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Arizona State Senate bill aims to address housing shortage despite Tempe pushback

Senate Bill 1117 would change municipal zoning regulations in order to add housing supply and increase options for homebuyers and renters

AZ State Capitol

The Arizona State Capitol building pictured on Sunday, March 20, 2016, in Phoenix.

The Arizona Senate Commerce Committee passed an amended bill earlier this month that would supersede some municipal authority over zoning in order to address the statewide housing shortage. But, it faces opposition from city and local leaders across the state.

The amended version of Senate Bill 1117, sponsored by Sen. Steve Kaiser, R-Phoenix, was approved 5-2 in committee on Feb. 8 and is awaiting a Senate floor meeting. Supporters of the bill believe that by cutting through certain city zoning regulations, developers will be able to remedy the lack of housing in Arizona

The amendments to SB1117 came after a similar house bill, House Bill 2674 failed to pass in committee last legislative session. 

Kaiser said that a study committee – comprised of a bipartisan mix of legislators, builders, city leadership and state departments – was formed in response to the lack of traction in last session's House bill. In addition, the committee sought input from groups such as the League of Arizona Cities and Towns through numerous stakeholder meetings, according to Kaiser.

"What they're doing is taking a big old hammer and smashing local control," said Deirdre Pfeiffer, associate professor in the School of Geological Sciences and Urban Planning. "It's like, let's let the pieces fly where they will and regardless of the place and we don't need to do that, we can take a much more measured, logical approach, targeted approach to this to meet that broader social goal, which I think we all agree we want."

An increase in employment and population across the state has led to a housing shortage close to 270,000 units.

"We're reducing regulation and speeding up the time so that building can happen easier and faster, while still utilizing local zoning and ordinances," Kaiser said.

Supporters of the bill argue that city development requirements are a large hindrance to the construction of housing, citing outdated regulations related to off-street parking and building height.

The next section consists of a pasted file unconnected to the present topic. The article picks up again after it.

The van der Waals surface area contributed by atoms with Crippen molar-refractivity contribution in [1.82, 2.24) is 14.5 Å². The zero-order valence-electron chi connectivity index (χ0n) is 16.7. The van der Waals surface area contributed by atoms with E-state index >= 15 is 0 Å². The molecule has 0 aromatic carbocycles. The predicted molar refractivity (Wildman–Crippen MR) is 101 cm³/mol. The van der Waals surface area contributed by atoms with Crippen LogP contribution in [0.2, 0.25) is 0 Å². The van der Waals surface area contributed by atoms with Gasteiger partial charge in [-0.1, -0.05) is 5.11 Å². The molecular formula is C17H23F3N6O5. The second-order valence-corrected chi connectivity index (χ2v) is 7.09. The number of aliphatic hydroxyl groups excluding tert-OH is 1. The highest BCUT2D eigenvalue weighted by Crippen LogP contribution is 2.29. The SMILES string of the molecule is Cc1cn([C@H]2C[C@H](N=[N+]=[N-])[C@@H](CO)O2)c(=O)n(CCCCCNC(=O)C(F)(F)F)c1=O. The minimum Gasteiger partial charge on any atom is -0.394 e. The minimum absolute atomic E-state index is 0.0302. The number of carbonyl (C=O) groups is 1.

For municipalities with over 25,000 residents, SB1117 would override some of these regulations, and stipulates that lots smaller than 4,000 square feet be made available for the development of multifamily projects such as duplexes, triplexes and fourplexes, according to Kaiser.

Kaiser calls these projects the "missing middle."

"We have tons of single family homes that are on big lots, and most of our apartments are these mega apartments," he said. "We just need that middle – multifamily."

The bill also requires an expedited approval process for new developments and designates commercial and mixed-use zoning to accommodate high-density housing.

City councils and mayors, among other critics, say that if the bill passes, voter-approved general plans could be ignored by developers. 

"If this passes, it would really render the general plan moot," said Tempe Mayor Corey Woods. "What voters believed to be the guiding document for development heights and density would no longer hold true."

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Kaiser said that, excluding the required changes, the bill does not get rid of municipalities' general plans. The only required stipulations involve future developments that fall within a certain distance of the Valley Metro light rail or streetcar stations. These projects would also no longer be subject to a maximum height of 80 feet. 

Advocates for the bill argue that increasing the number of housing developments and lowering barriers to homebuilding projects will directly aid in the housing supply problem, and in turn, will lower costs and create more affordable housing. 

However, many of those who are against the bill, like Woods and Gilbert Mayor Bridgette Peterson, worry that there is not a clear enough plan to increase affordable housing. 

"What this bill is attempting to do is to create more supply without without any direct mechanisms to create more affordability," Woods said. "There are people that are being priced out of our community each and every day."

Woods called this a "one-size-fits-all" policy and said those typically do not work very well.

Kaiser said that the key to affordability comes with starter homes, which under this bill, could be built in sets of five or six units on smaller lots, traditionally considered to be single family zones.

"So a small lot size, the 4,000 square foot frontage lot, is your number one answer to creating starter homes or downsize homes for young people that want to start building equity, but can't afford a three bedroom two bath ranch style on an 8,000 square foot lot," he said.

Woods said he is concerned about housing affordability for college-aged residents of Tempe.

"I don't want people who've got bachelor's degrees and master's degrees and doctoral degrees, who have gone to university right up the street, leaving Tempe or leaving the Valley entirely because they can’t find an affordable place to live," Woods said.

Edited by Shane Brennan, Reagan Priest and Caera Learmonth.

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